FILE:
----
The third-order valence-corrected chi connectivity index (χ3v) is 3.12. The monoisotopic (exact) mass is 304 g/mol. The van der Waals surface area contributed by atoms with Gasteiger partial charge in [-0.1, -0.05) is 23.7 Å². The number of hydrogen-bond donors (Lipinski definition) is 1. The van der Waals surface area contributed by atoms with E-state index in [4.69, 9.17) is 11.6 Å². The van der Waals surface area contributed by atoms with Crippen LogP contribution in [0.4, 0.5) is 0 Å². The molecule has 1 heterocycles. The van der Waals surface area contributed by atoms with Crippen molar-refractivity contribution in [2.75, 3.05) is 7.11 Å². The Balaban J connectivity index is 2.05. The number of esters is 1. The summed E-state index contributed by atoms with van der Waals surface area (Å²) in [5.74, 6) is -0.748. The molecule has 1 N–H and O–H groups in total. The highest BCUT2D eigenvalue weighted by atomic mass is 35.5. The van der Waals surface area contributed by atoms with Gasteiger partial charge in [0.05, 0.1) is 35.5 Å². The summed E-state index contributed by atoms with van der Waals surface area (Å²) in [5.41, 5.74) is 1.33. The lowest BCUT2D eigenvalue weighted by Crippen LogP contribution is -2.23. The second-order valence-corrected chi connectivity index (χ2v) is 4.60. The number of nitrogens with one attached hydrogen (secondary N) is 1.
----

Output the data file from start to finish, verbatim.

The third-order valence-corrected chi connectivity index (χ3v) is 3.12. The monoisotopic (exact) mass is 304 g/mol. The van der Waals surface area contributed by atoms with Gasteiger partial charge in [-0.1, -0.05) is 23.7 Å². The number of hydrogen-bond donors (Lipinski definition) is 1. The van der Waals surface area contributed by atoms with E-state index in [4.69, 9.17) is 11.6 Å². The van der Waals surface area contributed by atoms with Crippen LogP contribution in [0.4, 0.5) is 0 Å². The molecule has 1 heterocycles. The van der Waals surface area contributed by atoms with Crippen molar-refractivity contribution in [2.75, 3.05) is 7.11 Å². The Balaban J connectivity index is 2.05. The number of esters is 1. The summed E-state index contributed by atoms with van der Waals surface area (Å²) in [5.74, 6) is -0.748. The molecule has 1 N–H and O–H groups in total. The highest BCUT2D eigenvalue weighted by atomic mass is 35.5. The van der Waals surface area contributed by atoms with Gasteiger partial charge in [0.05, 0.1) is 35.5 Å². The summed E-state index contributed by atoms with van der Waals surface area (Å²) in [5.41, 5.74) is 1.33. The lowest BCUT2D eigenvalue weighted by Crippen LogP contribution is -2.23. The second-order valence-corrected chi connectivity index (χ2v) is 4.60. The number of nitrogens with one attached hydrogen (secondary N) is 1.